12/12: Four in Ten with High Expectations for Obama’s 2nd Term

McClatchy/Marist National Poll

Looking ahead to President Barack Obama’s second term in office, 40% of registered voters nationally expect his second go around to be better than his first term.  30% think it will be about the same while 28% believe it will be worse.  Two percent are unsure.

President Barack Obama


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“Expectations for President Obama’s second term divide along party lines; Democrats are optimistic and Republicans are not,” says Dr. Lee M. Miringoff, Director of The Marist College Institute for Public Opinion.  “But, a majority of Democrats, Republicans, and independents believe the president is going to have more of a say than Congress in his second term.”

While nearly three in four Democrats nationally — 73% — believe the president’s second term will trump his first, independent voters temper their expectations.  Four in ten independents — 40% — think it will be about the same as the last four years while 32% say it will be better.  Not surprisingly, a majority of Republicans — 59% — report President Obama’s second term will be worse than his first four years in office.

When it comes to the president’s overall job performance, half of U.S. registered voters — 50% — approve of how he is doing in office while 44% disapprove.  Six percent are unsure.  This matches his approval rating just prior to his re-election, the highest rating he had achieved in more than three years.  In October of 2009, 53% of voters gave the president high marks.  41% thought his performance fell short, and 6% were unsure.

When McClatchy-Marist last reported this question in July of 2012, voters divided.  47% approved of how the president was doing his job while 47% disapproved.  Six percent were unsure.

But, do voters think well of the president?  53% have a favorable view of President Obama while 44% have an unfavorable impression of him.  Three percent are unsure.

In July, 49% of voters had a positive view of the president while 46% had an unfavorable one.  Five percent, at the time, were unsure.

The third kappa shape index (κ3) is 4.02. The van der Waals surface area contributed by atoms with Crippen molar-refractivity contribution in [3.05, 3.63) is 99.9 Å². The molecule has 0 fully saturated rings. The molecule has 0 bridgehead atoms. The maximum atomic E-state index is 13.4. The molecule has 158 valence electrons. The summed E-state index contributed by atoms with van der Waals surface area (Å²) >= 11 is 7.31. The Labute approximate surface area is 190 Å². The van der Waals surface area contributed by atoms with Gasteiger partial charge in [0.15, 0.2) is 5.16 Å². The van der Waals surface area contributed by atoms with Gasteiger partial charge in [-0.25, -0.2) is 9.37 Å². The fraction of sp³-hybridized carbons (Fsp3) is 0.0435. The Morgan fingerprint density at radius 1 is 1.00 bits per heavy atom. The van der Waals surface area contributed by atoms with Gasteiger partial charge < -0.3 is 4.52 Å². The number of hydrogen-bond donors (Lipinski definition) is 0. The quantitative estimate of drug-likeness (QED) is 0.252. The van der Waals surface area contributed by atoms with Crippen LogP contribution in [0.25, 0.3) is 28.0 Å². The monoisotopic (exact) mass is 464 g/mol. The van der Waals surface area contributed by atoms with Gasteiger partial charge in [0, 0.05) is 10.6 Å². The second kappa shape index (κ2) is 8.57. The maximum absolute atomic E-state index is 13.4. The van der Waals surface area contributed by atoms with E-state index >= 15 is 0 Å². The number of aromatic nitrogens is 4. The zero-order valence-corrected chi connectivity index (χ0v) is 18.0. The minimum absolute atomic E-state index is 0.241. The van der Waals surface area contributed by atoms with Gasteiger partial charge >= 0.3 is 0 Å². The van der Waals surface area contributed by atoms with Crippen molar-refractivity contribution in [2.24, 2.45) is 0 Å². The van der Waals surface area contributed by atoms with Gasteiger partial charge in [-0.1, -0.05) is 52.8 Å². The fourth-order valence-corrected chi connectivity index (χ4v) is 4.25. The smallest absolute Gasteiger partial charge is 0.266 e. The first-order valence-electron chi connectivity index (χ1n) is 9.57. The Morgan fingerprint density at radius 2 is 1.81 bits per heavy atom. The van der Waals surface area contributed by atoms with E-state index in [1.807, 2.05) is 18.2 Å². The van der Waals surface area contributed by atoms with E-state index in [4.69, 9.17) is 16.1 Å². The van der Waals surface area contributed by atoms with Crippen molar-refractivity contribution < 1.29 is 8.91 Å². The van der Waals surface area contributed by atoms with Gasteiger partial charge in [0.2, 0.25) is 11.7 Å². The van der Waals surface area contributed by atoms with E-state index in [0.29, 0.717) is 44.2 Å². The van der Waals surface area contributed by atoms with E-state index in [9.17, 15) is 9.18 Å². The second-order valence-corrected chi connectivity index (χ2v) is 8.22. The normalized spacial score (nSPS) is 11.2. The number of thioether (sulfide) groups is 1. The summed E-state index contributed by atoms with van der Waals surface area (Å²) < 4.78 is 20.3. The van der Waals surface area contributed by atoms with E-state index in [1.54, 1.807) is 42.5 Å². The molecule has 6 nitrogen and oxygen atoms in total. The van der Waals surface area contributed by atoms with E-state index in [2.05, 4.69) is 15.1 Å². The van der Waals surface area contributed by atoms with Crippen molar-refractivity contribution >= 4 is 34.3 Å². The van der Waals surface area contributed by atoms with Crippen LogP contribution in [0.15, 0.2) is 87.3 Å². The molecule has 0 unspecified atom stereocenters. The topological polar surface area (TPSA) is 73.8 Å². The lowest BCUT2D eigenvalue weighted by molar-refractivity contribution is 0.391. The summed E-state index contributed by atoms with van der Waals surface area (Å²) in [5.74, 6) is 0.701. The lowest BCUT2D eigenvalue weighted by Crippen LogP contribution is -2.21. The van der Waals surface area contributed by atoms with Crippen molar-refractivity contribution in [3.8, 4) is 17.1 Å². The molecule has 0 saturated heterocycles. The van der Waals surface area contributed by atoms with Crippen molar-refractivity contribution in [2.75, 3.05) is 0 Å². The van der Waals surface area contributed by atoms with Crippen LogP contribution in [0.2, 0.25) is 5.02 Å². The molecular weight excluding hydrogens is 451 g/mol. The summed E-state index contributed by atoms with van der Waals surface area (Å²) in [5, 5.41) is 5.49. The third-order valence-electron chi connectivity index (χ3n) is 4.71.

Table: Will President Barack Obama’s Second Term Be Better Than the First?

Table: President Obama Approval Rating

Table: President Obama Approval Rating (Over Time)

Table: President Obama Favorability

Table: President Obama Favorability (Over Time)

Majority Approves of Obama’s Handling of Foreign Policy…Disapproves on Economy

51% of registered voters approve of how President Obama is addressing foreign policy.  42% disapprove, and 7% are unsure.  Little has changed on this question since McClatchy-Marist last reported it in March.  At that time, 50% gave the president a thumbs-up, 45% said he fell short, and 5% were unsure.

On the economy, it’s a different story.  44% of registered voters nationally approve of how the president is dealing with the economy while a majority — 52% — disapproves.  Four percent are unsure.  This is little changed from March when 46% gave the president high marks on the economy.  51%, then, believed he missed the mark, and 3% were unsure.

When it comes to the future of the U.S. economy, a majority of Americans — 53% — think the worst of the nation’s economic conditions are still to come while 42% say the worst is over.  Five percent are unsure.  In McClatchy-Marist’s March survey, 45% of adults nationally thought more bad economic news was ahead while 49% thought the nation had turned the economic corner.  Six percent, then, were unsure.

On the personal side, 40% of American adults believe their financial situation will be about the same in the next year.  32%, however, think they will be worse off while 27% say they will be better off.

In December of 2008, 50% of Americans expected there to be little change in their economic situation in the coming year.  This compares with 26% who thought they would be better off and 24% who said they would be worse off.